I have a friend.
A woman, a smart, educated woman, a beautiful woman, a kind woman. A sensitive, intelligent, hard working woman. She has two lovely children.
Her children have recently started going to school full time.
She had chosen to stay home to raise them, despite having a PhD in her chosen subject, despite having had a fulfilling career in front of her a decade ago when she had her first born.
Now this woman, this smart, kind, educated woman wants to pick up the threads of her own life once more, between the hours of 8:30 and 2, because she still wants to be around for her children. They remain her first priority.
And so she starts applying for jobs–part time research jobs, teaching jobs.
They’re hard to find, given that she wants part time work. Given that she has been away from the paid workforce for so long.
And so, she decides to get her feet wet by volunteering for a health organization. She gets a call from a prestigious place.
She goes in and asks for her assignment.
For the next few hours or so, she sorts boxes of medicines. She thanks everyone at the end and drives back home in time to pick up her children from school.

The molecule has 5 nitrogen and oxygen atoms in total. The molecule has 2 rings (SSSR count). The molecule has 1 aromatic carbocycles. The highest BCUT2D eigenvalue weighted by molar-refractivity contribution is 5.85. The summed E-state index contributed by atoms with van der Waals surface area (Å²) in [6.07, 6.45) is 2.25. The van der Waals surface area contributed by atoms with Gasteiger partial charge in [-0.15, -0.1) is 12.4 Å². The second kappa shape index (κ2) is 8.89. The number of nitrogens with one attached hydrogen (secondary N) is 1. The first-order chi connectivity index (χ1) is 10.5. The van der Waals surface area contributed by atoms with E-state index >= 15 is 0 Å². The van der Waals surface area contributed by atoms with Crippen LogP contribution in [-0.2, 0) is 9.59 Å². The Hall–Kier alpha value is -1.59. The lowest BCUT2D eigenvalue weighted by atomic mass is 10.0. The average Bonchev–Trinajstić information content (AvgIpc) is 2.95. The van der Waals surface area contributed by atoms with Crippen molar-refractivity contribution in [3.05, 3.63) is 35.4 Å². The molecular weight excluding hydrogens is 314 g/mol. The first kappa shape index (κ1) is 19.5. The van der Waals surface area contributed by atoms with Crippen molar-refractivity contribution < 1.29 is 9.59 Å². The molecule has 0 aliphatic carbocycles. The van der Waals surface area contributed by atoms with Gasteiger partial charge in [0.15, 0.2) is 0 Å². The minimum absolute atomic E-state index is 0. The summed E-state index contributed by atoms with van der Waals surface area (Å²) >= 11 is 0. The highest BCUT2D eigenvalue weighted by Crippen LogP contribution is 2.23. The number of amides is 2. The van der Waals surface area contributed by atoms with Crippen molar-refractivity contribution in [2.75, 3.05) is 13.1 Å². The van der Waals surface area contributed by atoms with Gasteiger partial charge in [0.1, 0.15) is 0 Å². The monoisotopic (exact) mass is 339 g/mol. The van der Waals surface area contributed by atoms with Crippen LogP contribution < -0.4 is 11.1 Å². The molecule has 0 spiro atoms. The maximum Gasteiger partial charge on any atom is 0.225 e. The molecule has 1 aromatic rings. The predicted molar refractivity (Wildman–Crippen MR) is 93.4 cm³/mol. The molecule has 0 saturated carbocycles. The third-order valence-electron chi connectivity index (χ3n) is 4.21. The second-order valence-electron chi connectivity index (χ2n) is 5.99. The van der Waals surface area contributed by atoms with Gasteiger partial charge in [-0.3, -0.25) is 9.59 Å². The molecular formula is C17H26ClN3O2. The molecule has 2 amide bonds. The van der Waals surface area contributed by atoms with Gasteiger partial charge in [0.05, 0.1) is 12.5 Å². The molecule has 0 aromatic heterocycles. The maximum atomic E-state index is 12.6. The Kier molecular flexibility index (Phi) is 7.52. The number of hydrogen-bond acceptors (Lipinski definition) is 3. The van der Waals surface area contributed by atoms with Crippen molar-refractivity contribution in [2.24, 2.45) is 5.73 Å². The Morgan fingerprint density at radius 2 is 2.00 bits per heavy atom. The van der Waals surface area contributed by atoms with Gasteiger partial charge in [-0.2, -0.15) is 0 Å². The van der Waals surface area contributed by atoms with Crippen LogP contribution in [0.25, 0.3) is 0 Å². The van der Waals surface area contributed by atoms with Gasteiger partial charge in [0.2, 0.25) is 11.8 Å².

On her way home, she fights back tears.
This is what it is going to take to get back to finding her own life. And while she is willing, for the most part to do what it takes, it still rankles a little. That the way ahead is going to be long. It is going to be hard.
Society has little time for stay at home mothers who have been “napping” for a decade or more. Even those with PhDs wanting to re-start their own personal engines are going to have to re-pay their dues.
They are going to have to re-do things in every way. From the beginning.
There is little by way of recognition for the work this woman and millions like her do. Little by way of allowing her to add that decade she spent with her children on her resume with any degree of pride.
Little by way of understanding that being a full time mother is a bloody hard job, especially if done well, with full commitment. Like she and millions of others have done.
And while she waits, while she scrambles to re-collect those strewn threads of her previous life, ‘So what do you do while the kids are at school,’ becomes a dreaded question she doesn’t know how to answer.
She might be deemed unambitious, or worse lazy. Not driven enough.
The world has a long way to go to finding ways to utilize this and other brilliant talented women who have so very much to give, albeit within a non-traditional time setting, perhaps in a non-traditional manner.
She’s not asking for much, really. Not too much money, or promotions or status.
Just a chance to be part of the society at large that she chose to step away from in order to do her best for the past ten years to provide with well brought up, kind and highly productive new members.